Is this attitude biblical?
Whether or not it would be ethical for your wife to have sex with anyone else but you is a complex question that is beyond the scope of this chapter. It is dealt with thoroughly in other chapters. But for now, we’re evaluating the causes of jealousy and whether this emotion can and should be controlled.
According to Ayala Malach Pines, jealousy can best be defined as “…a complex reaction to a perceived threat to a valued relationship or to its quality.” Emotions associated with jealousy include pain, anger, rage, envy, sadness, fear, grief, and humiliation.
Yet Pines says that people can be trained to change their thoughts as they relate to jealousy. And a change in thought patterns will be accompanied by a change in emotions. A Christian should not allow his mind to be ruled by emotion. Instead, he should harness his emotions, ruling them with rationale. I’m glad God rules His emotions¾otherwise we’d all be toast.
What is godly jealousy?
Jealousy can be good or bad, depending on the circumstances.
Second Corinthians 11:2 is an example of godly jealousy. Paul is jealous because of his concern for the Corinthians¾false teachers were leading them astray.
Godly jealousy can be defined as feelings one has toward a believer who compromises his affections for God by following false gods or false teachings. God gets jealous whenever a believer loves anyone or anything more than Him.
What is ungodly jealousy?
Jealousy can also be ungodly.
It was ungodly jealousy that incited Cain to murder Abel. It was ungodly jealousy that motivated Joseph’s brothers to abandon him. The brother of the prodigal son exhibited ungodly jealousy when his father threw a welcome home bash for the returning wayward wanderer.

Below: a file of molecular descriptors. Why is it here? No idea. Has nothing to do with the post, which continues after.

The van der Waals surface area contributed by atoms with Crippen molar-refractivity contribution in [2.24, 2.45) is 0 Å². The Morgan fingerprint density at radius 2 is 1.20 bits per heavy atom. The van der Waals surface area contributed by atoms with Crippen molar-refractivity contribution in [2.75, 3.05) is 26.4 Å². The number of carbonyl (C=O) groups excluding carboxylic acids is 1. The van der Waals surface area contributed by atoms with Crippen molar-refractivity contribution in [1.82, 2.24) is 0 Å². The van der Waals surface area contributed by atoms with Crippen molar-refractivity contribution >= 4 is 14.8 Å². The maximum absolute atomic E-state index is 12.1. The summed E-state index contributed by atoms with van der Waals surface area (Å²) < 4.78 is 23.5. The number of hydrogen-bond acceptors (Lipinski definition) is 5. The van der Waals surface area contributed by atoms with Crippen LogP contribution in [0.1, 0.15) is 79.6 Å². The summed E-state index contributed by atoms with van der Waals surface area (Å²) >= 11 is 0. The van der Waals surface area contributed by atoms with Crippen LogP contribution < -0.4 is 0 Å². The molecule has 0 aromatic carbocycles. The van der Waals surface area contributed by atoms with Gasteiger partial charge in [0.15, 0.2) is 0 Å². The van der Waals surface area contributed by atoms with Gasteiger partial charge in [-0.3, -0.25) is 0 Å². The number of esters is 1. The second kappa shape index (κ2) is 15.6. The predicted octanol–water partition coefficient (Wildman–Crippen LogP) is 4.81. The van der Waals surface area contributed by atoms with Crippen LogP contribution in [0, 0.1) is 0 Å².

Envy is a type of jealousy condemned in the Bible. Left unchecked, envy can be aroused when someone else is better looking, more talented, or more endowed with material possessions. The evil leaders of Jesus’ day became envious when Jesus gained popularity and threatened their authority.
Throughout history, jealousy has produced pain, trauma, and tragedy. Everything from murder and aggression to hatred, lowered self-esteem, depression, suicide, domestic violence, destruction of romantic relationships, marital problems, and divorce have been attributed to the green-eyed monster of jealousy. One nationwide survey indicates that jealousy is a problem in one-third of all couples coming for marital therapy (White & Devine, 1991).
Pines says that “in the long run it [jealousy] causes more problems than it solves. The reason: It greatly reduces people’s freedom to act and their ability to cope directly with jealousy triggers.”
godly and ungodly jealousy
How do we know if jealousy is godly or ungodly?
Before we allow rage to consume us, we should evaluate our feelings rationally. Since the Bible uses the same Greek word¾ zeloo¾to refer to both godly and ungodly jealousy, we cannot determine whether jealousy is good or bad by analyzing how we feel. All jealousy feels pretty much the same.
If we encounter our wife or girlfriend flirting with a serial killer, it is entirely appropriate to feel jealous. In this circumstance, jealousy is a healthy emotion. It should motivate us to protect someone we love from a psycho. It is also good to protect the woman you love from an unwanted pregnancy or a sexually transmitted disease.
On the other hand, if your lady is flirting with a man of high moral character, jealousy may be inappropriate. Why do you feel jealous? Does this man pose a threat? Is he better looking? Do you think of your lady as property to control?
Although women were regarded as property in the Old Testament, the New Testament tells husbands and wives to be subject to each other as unto Christ (Eph 5:21).
Marital relationships should reflect the ultimate relationship between Jesus and His church. Jesus is deeply and intimately in love with all Christians. Should that make us jealous? How silly!